Home Schooling – From Fringe to Inevitable?

| June 4, 2010

The supreme irony would be if the real shift in education is not from public to charter schools, but that both could be eclipsed by what appears to be a drop in the bucket, the smallest possible unit of education: home-schooling. Representing, by its nature a fringe move in education, its marginal status hinges less on ideological differences of content, than on a radical structural stance. That this is characterized as reactionary, a removal from the system, should not distract us from its potentially productive power.

In fact, what charter and public school evangelists share in common is a structural belief in the institutional structure of education. (And not without a long historic precendent that I will not go into here.) Schooling, the logic goes, should take place in schools. In this sense, the critique of the charter movement—that it is an assault on the public sphere by privatized capitalists—is not so much wrong, as over-stated. The infra-structure may be changing hands, but the underlying workings are remarkably familiar.

The deeper threat to this sphere may come from elsewhere. And we would be rash to judge it too quickly. Take this provocative video suggesting that health care is operating on the computer network model of circa 1959, in which everything was tethered to giant mainframes. Hospitals, by centralizing and institutionalizing health care, wind up operating at huge costs and with poor real world metrics. Despite our fascination with hospitals as the sites for TV melodrama, in which the great questions of life are sorted out, the overriding sense one gets in actual hospitals is of being ignored by the apparatus, removed from our lives and made to wear gowns that show our butts.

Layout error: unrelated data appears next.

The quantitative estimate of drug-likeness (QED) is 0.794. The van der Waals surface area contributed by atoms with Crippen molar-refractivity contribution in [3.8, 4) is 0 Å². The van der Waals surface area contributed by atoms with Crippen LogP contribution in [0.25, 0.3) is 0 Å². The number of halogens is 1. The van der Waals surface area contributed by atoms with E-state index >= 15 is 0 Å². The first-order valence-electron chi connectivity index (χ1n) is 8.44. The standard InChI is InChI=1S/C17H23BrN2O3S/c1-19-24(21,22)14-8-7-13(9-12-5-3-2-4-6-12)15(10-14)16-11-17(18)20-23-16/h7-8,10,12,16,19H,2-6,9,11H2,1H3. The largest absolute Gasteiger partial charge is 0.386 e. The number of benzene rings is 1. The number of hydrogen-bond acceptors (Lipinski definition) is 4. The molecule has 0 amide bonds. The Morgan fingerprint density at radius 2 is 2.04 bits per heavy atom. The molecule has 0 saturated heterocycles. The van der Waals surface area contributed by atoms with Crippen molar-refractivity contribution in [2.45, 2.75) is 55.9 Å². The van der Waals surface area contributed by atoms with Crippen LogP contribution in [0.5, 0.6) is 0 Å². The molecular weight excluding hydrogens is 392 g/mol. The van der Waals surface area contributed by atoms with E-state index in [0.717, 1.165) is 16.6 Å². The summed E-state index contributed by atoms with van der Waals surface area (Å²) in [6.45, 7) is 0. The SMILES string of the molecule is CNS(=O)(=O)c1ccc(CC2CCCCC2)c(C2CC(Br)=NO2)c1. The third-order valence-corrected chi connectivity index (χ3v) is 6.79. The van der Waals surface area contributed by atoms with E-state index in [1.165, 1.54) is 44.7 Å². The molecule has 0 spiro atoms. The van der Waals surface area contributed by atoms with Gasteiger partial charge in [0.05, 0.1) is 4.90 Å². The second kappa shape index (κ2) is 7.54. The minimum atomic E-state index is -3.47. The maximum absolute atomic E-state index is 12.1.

The growing push to put laptops (and now tablets!) into the hands of every school student, while Universities manage to replicate all of the superstructure of their brick and mortar existence online, seems to miss the most obvious inference of all of this. Which is that we are still trying to maintain a legacy system while the functionality lies elsewhere.

The greatest force at work challenging the educational infrastructure is not those that have chosen not to play, and to “home school” instead, but the paradoxical endeavors within schools themselves that increasingly show their own redundancy. This is often masked by importing the structure of education into the technological domain, creating a firewall to the full range of options, for example by creating “instructional software.”  Much the same way the textbook did not replace but re-affirm the instructor, even if all they do is monitor its usage.

But if the minimal difference that separates student from teacher is that one gets the supplemental Teacher’s Edition of a textbook—or now, monitors the laptop use—is this not an indication that the home schoolers are simply carrying through the logic of schools themselves? But not hampered, perhaps, by the firewall, or the terrible inefficiency of mainframe education.

When we tell our grandkids we used to walk to school, barefoot through the snow, uphill both ways, will they ask us not “how did you manage before teleporting buses” but “what’s a school?”